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I am using getenv("HOME") in C to get the user's home directory in order to read/write a settings file. But is it possible that the home directory filename could contain characters that cannot be represented as an 8 bit char? (for example, unicode or UTF-8 encoded)

Does this differ for various varieties of Linux and *BSD?

Thanks in advance...

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The entire point of UTF-8 is to make Unicode characters fit into a char* ! –  MSalters Dec 15 '09 at 10:12
    
Yes it fits, but I still need to be aware (in some circumstances) that one byte != one character. –  Peter Hull Dec 15 '09 at 10:31

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Yes, it is possible that the string could be UTF-8; however, the value of $HOME must then be a valid UTF-8 string and the string will only contain complete valid UTF-8 characters. Note that UTF-8 simply uses most (but not all; it omits 0xC0, 0xC1, 0xF5..0xFF) of the possible 8-bit chararacter values. That means you don't have to worry very much about it unless you want to. In particular, UTF-8 only uses a zero byte to indicate U+0000, which is equivalent to ASCII NUL or '\0' and is encoded in a single byte (value 0).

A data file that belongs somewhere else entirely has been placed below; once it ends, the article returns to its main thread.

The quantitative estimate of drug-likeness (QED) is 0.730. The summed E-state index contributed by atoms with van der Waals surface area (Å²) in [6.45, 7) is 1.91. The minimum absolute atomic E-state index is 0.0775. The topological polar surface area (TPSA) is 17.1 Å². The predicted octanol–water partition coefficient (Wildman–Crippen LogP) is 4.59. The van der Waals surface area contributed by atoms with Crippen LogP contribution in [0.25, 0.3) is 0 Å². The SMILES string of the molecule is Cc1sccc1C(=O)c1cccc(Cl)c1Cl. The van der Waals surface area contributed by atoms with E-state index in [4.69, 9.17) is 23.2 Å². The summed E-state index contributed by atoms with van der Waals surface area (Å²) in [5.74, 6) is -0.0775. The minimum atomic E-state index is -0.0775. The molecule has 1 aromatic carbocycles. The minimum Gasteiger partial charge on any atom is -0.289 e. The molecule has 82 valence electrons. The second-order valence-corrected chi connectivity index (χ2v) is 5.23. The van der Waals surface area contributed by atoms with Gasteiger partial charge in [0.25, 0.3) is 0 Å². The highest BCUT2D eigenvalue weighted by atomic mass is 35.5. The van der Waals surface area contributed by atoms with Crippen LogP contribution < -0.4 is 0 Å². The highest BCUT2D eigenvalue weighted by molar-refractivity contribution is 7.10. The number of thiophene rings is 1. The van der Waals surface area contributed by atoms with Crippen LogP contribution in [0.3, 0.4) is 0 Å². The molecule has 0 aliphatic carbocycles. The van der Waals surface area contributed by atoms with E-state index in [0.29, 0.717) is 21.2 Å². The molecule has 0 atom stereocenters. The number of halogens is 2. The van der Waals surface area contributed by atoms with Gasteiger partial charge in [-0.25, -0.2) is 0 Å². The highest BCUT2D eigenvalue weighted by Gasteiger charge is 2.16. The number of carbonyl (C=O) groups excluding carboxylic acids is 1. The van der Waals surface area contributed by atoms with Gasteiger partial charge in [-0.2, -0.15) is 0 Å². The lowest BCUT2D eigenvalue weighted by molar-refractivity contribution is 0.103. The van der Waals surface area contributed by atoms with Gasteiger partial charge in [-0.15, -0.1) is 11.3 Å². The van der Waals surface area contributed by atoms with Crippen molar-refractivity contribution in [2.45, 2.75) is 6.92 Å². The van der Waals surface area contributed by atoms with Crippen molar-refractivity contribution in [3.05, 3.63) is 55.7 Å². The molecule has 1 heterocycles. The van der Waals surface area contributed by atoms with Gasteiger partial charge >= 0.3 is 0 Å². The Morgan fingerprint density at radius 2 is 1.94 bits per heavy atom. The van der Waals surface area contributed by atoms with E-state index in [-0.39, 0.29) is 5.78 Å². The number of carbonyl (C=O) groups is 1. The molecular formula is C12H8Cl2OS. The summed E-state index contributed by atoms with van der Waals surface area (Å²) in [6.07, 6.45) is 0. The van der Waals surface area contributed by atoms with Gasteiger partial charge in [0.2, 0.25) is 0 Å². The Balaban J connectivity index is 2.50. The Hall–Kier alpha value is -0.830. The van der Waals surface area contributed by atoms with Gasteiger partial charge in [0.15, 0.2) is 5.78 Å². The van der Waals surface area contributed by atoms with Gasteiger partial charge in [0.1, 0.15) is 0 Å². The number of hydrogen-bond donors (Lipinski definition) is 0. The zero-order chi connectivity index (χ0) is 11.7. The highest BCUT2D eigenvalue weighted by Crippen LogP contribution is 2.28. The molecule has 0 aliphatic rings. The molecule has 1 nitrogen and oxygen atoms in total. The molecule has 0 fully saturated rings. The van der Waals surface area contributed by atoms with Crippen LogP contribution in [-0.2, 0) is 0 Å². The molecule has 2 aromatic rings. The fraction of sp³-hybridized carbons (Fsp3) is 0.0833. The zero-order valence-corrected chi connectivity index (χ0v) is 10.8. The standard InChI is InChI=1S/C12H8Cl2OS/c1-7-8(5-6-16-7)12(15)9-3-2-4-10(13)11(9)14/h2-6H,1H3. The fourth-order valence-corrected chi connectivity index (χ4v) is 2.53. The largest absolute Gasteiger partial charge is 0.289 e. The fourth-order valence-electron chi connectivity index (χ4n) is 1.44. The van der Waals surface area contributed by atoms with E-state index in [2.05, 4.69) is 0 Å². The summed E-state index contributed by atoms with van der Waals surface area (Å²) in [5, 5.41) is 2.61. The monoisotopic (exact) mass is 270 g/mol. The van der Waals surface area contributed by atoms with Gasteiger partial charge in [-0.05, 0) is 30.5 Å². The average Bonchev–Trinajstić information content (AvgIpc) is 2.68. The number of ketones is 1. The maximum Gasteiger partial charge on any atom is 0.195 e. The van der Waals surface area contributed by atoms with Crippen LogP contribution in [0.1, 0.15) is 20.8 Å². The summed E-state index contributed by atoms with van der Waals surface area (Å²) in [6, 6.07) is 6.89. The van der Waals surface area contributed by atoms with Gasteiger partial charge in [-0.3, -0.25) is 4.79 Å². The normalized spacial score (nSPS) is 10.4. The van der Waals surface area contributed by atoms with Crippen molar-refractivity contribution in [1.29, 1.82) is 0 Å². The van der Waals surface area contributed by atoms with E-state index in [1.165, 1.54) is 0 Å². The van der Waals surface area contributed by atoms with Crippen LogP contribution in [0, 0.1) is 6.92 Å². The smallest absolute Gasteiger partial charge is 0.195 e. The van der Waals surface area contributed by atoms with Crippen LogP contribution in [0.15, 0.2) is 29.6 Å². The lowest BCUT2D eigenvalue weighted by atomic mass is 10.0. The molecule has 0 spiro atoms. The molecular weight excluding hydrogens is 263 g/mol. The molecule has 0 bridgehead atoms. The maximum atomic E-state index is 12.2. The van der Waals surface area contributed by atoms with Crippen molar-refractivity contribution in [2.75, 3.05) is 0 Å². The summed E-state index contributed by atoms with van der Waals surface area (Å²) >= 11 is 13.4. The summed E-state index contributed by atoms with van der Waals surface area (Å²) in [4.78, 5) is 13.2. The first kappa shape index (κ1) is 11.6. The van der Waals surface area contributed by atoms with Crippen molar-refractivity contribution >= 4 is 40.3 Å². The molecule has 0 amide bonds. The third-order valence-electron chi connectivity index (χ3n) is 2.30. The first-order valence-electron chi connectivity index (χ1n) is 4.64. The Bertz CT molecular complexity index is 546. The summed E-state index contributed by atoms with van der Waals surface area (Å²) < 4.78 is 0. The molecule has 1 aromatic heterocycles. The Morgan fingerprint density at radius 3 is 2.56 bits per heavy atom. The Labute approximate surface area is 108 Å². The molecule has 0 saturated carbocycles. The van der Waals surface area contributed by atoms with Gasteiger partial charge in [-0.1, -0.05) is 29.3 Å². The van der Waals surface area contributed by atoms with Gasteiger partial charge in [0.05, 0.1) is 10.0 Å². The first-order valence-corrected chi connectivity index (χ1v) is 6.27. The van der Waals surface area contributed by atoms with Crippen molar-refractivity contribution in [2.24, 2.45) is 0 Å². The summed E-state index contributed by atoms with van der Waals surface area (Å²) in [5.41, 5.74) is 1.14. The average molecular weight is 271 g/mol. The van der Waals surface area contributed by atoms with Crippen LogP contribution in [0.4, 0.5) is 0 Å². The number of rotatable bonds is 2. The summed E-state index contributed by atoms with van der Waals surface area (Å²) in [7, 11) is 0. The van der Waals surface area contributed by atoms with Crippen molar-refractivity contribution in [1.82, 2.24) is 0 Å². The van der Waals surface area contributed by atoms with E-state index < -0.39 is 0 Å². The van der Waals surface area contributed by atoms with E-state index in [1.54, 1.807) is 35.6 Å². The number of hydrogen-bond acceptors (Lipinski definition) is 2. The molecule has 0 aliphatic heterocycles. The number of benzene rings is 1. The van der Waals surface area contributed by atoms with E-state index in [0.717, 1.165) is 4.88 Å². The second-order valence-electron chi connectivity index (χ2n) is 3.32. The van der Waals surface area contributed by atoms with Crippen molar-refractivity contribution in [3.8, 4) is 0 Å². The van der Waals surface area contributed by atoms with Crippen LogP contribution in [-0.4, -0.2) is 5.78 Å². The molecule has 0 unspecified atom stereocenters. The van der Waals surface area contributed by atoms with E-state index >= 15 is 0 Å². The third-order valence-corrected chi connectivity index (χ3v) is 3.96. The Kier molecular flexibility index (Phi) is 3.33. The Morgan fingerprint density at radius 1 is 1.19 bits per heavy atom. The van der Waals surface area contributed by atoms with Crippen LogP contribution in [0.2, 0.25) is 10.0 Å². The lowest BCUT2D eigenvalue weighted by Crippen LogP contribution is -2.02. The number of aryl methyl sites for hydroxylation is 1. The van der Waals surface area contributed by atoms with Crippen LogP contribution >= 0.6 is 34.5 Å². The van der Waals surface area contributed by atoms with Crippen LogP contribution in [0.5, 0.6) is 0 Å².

The conclusion doesn't vary across platforms; different systems may make it more or less difficult to create home directories that need non-ASCII UTF-8 characters.

See also: SO 164430

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Where does this requirement come that $HOME be UTF-8 and not, say, ISO-8859-1? Unix systems in general do not impose any requirement on the character set of filenames, as long as '/' and '\0' mean the same thing as they do in ASCII. –  Lars Wirzenius Dec 15 '09 at 10:03
    
No requirement that it is UTF-8 - but it could be in UTF-8 and it would present no problems. See also: stackoverflow.com/questions/164430/… –  Jonathan Leffler Dec 15 '09 at 10:06
    
Great answer, thanks. My concern was that wide characters would just get coerced to ascii - this happens in Windows if you use SHGetFolderPathA to get the user's home dir. –  Peter Hull Dec 15 '09 at 10:39

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